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Gregory Bull, AP
Weber State's Joel Bolomboy (21) tries ot shoot over Arizona forward Aaron Gordon during the second half in a second-round game in the NCAA college basketball tournament Friday, March 21, 2014, in San Diego. (AP Photo/Gregory Bull)
We know we can play with anybody in the country. A lot of people doubted us, a lot of people thought we would come in and just get blown out. —Weber State freshman Richaud Gittens

SAN DIEGO — Understandably so, Weber State freshman Richaud Gittens went largely unnoticed in the first half of the Wildcats' NCAA tournament loss to Arizona on Friday.

In his first-ever tourney experience, Gittens seemed content to defer to Weber State’s seniors on the offensive side of the court, finishing with just three points in 12 minutes. Those seniors, however, kept prodding him to play more aggressively and not worry about making mistakes.

He eventually settled in, scoring seven straight points during a 60-second stretch of the second half, which began Weber State’s late push that ultimately trimmed Arizona’s lead from 21 points to seven over the last 10 minutes.

It was the freshman moment coach Randy Rahe was hoping for — the moment when the circus surrounding the NCAA tournament slows down, when the nerves fade, and when a player finds that next gear necessary to succeed.

Gittens played 15 minutes in the second half, finishing the game with 12 points, but his biggest takeaway should have long-reaching effects on the future of the Weber State program.

“We know we can play with anybody in the country,” said Gittens. “A lot of people doubted us, a lot of people thought we would come in and just get blown out.”

Despite trailing by 21 points at one point in the second half, Weber State fought back before falling 68-59, the only No. 16 or No. 15 seed to lose by singles digits in the second round of this year’s NCAA tournament.

Rahe is excited what the experience for freshmen Gittens and Jeremy Senglin, along with sophomore Joel Bolomboy, means to the future of the program.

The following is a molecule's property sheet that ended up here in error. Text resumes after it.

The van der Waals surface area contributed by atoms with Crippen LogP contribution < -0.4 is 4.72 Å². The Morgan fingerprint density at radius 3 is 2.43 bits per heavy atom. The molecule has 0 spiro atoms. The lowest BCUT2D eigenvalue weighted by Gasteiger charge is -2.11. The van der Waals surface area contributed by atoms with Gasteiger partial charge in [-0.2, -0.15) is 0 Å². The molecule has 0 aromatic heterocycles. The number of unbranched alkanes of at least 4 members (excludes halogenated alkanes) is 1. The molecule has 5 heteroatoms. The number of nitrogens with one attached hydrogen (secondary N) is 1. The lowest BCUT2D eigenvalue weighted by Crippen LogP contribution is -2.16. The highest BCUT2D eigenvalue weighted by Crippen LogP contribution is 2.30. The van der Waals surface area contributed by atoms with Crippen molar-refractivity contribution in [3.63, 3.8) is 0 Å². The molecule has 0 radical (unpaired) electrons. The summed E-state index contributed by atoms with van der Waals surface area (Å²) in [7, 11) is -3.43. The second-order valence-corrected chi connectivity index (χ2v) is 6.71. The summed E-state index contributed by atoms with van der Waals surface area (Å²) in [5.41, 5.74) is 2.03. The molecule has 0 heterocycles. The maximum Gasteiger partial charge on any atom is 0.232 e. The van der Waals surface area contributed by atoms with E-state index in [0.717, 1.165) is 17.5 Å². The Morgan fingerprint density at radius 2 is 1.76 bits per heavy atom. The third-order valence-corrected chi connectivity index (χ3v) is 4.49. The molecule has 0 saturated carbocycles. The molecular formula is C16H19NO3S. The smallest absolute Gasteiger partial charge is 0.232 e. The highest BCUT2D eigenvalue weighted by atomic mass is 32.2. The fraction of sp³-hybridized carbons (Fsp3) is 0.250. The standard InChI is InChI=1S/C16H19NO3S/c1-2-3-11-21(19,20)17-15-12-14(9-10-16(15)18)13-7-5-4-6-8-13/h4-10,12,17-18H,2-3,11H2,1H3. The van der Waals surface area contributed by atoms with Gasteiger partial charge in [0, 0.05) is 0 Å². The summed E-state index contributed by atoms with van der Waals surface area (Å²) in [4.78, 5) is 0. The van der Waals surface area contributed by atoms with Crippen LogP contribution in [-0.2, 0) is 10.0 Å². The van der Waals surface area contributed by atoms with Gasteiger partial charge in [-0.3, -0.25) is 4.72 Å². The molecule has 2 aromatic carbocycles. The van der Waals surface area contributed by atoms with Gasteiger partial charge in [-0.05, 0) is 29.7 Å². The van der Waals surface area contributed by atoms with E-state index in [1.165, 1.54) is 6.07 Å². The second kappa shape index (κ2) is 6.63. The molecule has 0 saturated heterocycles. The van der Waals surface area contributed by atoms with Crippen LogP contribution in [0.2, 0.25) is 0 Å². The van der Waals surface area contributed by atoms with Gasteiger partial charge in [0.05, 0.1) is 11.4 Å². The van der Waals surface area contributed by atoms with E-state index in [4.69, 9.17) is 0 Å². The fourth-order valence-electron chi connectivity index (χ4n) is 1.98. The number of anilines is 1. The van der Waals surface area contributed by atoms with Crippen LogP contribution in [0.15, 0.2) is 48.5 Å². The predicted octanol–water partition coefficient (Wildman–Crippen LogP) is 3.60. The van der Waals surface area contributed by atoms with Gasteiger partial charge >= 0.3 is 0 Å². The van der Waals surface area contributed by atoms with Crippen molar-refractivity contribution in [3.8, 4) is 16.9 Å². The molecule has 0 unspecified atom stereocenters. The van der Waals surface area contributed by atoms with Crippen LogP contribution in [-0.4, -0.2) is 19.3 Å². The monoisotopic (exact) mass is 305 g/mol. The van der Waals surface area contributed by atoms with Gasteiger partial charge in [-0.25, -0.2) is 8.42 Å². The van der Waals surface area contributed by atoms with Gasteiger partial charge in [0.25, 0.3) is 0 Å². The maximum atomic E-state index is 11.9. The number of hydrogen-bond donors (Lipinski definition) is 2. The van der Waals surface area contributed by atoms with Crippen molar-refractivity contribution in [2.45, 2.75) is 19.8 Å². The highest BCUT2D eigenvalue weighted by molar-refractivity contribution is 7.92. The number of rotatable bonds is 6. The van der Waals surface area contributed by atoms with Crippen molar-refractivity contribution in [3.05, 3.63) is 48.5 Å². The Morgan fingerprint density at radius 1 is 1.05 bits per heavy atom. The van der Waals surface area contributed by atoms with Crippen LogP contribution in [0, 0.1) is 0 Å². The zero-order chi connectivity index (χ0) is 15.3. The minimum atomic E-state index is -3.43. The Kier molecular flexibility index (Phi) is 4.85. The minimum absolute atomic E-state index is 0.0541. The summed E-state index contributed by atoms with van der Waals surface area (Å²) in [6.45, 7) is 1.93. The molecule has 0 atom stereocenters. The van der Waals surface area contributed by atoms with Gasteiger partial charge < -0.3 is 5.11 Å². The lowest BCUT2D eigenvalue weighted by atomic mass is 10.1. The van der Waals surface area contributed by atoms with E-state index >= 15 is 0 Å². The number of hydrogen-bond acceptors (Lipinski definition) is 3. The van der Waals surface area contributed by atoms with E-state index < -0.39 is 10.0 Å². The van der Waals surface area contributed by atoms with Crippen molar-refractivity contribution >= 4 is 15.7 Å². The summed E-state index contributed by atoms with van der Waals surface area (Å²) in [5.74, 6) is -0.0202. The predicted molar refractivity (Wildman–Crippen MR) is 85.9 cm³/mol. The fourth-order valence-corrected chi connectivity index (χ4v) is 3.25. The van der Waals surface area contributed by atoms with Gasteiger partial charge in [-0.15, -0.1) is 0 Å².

“What a great experience for them. It can do nothing but help us if we get back. Something tells me we’ll be back with this group of young kids,” said Rahe. “You can’t buy this kind of experience, so if we’re able to get back here in the next year or two with this group, you never know: We might be able to do some more damage.”

Gittens can’t wait.

“I plan on coming back to the NCAA tournament for the rest of my collegiate career. We all know what it takes now, and we just got to keep working harder and harder than we ever have. This is not the last you’ll see of Weber State,” he said.

While the future is bright for the program with the three major contributing underclassmen returning, Rahe stressed that his seniors deserve a lot of the credit for laying the foundation for the youngsters and getting Weber State back into the Big Dance for the first time since 2007.

“I’ve got four seniors. I’ll tell you what, it wasn’t easy in their period at Weber State. We had some tough, tough losses in conference tournaments. We came up one game short of winning regular-season championships a couple different times,” said Rahe.

“There’s a lot of heartbreak along the way. These kids, they would not give into it. These seniors, stayed the course, they believed in themselves, and they got us a regular season and a tournament championship this year, and I couldn’t be more proud of them. This team has come further than any team I’ve coached since I’ve been there.”

In the previous two years the Wildcats lost in the Big Sky tournament championship game, but they resolved to take the next step this season and succeeded. With a better preseason next year, and another strong Big Sky campaign, perhaps they can take the next step in the NCAA tournament too.